Joy Harden-Bradford, Thriveworks Atlanta, was featured in College Lifestyles magazine on how to Boost your Confidence.

“A large part of developing confidence is related to creating opportunities in which you can succeed,” -Joy Harden-Bradford, PH.D.

Whether its dealing with stress, break-ups or relationship issues, Harden, who is a licensed psychologist, makes it her mission to be your confidant and voice of reason while diving into your issues to ultimately help you become a more happy and fabulous individual.  Here’s what she has to say.

College Lifestyles: What are five excellent ways to boost someone’s confidence? Why?

Dr. Joy Harden-Bradford: “The more successful you feel in a given area, the more confident you typically feel about yourself. Some ways to create these opportunities are:

– Develop a new hobby or interest– this allows you to try something new and also allows you to potentially meet new people. Sometimes confidence suffers because we get stuck in a rut.

Volunteer– There are few things that make you feel better than giving back to others. Find an organization or group that has special meaning to you and give them your time.

Spend more time with loved ones who are supportive and affirming– This is important because spending time with the wrong people can actually be detrimental to your confidence. But spending time with family and friends who support you and affirm you typically feels really good. Sometimes we just need to hear how great we are!

Get active– Exercise and other physical activity releases endorphins that make us feel better. When we are active we tend to forget about other things that are bothering us and it also does wonders for our bodies. When we feel better about how we look, we tend to show that to the world.

Set a goal and achieve it!”

CL: Do you think classy co-eds struggle with overcoming body and self-esteem issues when they are trying to define who they are, or what they will be, in the transition between teen to adult? How?

JB: “Absolutely! There are probably not many other times in a young woman’s life when she is more self-conscious than in the phase between teenagers to young woman. Typically these years are marked by constant comparison to what others look like, what they are wearing, who they are dating, how popular they are, etc. Not to mention, there can be a lot of pressure from family and friends to be and do a certain thing that it is very easy to have your voice drowned out by that of others. This period of time is marked by lots of transitions and if we do not already have some sense of who we are and where we are headed, it is very easy to get off course.”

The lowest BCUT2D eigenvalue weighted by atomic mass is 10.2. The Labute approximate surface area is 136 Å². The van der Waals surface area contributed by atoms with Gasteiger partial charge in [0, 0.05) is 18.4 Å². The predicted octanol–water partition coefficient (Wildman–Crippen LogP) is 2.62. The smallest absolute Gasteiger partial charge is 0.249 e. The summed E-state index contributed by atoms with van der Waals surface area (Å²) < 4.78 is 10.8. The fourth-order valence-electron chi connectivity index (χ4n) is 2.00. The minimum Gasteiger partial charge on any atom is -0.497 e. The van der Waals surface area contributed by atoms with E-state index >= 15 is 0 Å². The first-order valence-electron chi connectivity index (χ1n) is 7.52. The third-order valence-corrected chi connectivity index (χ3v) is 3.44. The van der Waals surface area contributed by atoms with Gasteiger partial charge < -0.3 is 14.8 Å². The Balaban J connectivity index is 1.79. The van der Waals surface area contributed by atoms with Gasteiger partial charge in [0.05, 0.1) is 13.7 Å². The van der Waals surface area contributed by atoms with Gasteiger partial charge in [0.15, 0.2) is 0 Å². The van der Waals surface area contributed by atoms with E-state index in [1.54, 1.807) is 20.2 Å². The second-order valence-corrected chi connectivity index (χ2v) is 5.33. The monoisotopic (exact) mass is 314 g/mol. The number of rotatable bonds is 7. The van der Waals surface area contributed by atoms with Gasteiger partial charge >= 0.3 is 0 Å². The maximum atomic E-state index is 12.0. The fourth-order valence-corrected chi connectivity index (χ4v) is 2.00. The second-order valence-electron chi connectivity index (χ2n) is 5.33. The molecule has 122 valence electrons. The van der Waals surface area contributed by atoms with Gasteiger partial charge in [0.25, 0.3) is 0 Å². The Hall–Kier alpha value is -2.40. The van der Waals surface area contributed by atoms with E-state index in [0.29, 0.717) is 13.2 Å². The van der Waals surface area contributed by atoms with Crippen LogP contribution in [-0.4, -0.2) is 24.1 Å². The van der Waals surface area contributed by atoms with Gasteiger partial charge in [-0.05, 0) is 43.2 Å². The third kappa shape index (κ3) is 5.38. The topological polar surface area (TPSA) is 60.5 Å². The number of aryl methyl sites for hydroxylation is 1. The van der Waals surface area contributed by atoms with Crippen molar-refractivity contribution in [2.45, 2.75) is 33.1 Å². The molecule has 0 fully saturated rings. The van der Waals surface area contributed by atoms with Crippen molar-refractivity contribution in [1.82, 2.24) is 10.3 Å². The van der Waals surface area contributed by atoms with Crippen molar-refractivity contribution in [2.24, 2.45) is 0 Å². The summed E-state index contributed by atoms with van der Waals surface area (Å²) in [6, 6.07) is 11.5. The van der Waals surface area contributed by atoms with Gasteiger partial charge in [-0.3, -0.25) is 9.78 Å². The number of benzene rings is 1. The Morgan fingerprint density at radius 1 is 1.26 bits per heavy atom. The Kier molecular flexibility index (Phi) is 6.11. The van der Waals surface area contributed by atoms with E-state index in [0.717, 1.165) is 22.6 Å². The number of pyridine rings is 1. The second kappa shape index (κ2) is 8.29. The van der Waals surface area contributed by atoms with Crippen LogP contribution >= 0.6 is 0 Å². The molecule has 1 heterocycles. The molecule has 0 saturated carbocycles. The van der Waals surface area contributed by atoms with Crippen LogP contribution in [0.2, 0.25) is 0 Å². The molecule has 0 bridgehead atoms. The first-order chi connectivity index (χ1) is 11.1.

CL: How have your experiences in the past been with maintaining confidence?

JB: “Like most women, there have been periods in my life when I have been less confident than other times. What has always helped me is being goal-oriented. When you are focused on something outside of yourself, it’s easier to be less self-conscious.”

CL: Relationships with others can affect one’s confidence positively or negatively. How can someone balance between having positive relationships and not becoming co-dependent? How can one eliminate those negative relationships?

JB: “As I alluded to previously, healthy, positive relationships can make a world of difference in many different areas of your life. We are not built to function in a vacuum, so some level of interdependency is necessary, but one should not be totally dependent on having someone else in their life to feel whole. Healthy relationships are all about finding compliments to ourselves, not people to complete us. I think that when we feel less than whole, we fall into unhealthy relationships looking for others to complete who we are. Eliminating unhealthy relationships begins with recognizing the fact that you are in one. Therapy can be a great way to talk with an objective outsider who can help you to recognize patterns in your relationships and help you to learn to set healthy boundaries.”

CL: I know that you have had experience working with college students. Having had this interaction, what advice do you have for these classy co-eds?

JB: “Enjoy your college years and make the most of this time. Travel abroad if you can! It’s the one thing I did not do that I regret. It’s so important to get outside of your comfort zone and see other parts of the world. College is the perfect time to do this as you can often get at least some type of financial support to aid with your travel. Not to mention, going to another country by yourself is an amazing confidence booster! Learning that you can conquer your fears or stretch yourself goes very far in teaching you that you can do whatever you set your mind to doing. I would also encourage college students to take your mental and physical health seriously. The college years are when you may be more independent and able to set healthier patterns and lifestyles for yourself. This time is also marked by lots of transitions which can bring on psychological stress. It’s important to pay attention to whether you are seeing changes in your mood or acting in ways that are not typical. Most colleges have counselors on staff that you can see for free or a very low cost. Take advantage of this service!”

CL: What would you say has been your biggest accomplishment?

JB: “I’d have to say that my biggest accomplishment up to this point was receiving my Ph.D. at the age of 27. I am the first one in my family to obtain a Ph.D. and it was a big deal for my entire family! It was a huge undertaking but something that I knew I needed to do the kinds of things I wanted to do in my future.”

If you ever need someone to talk to, contact Joy at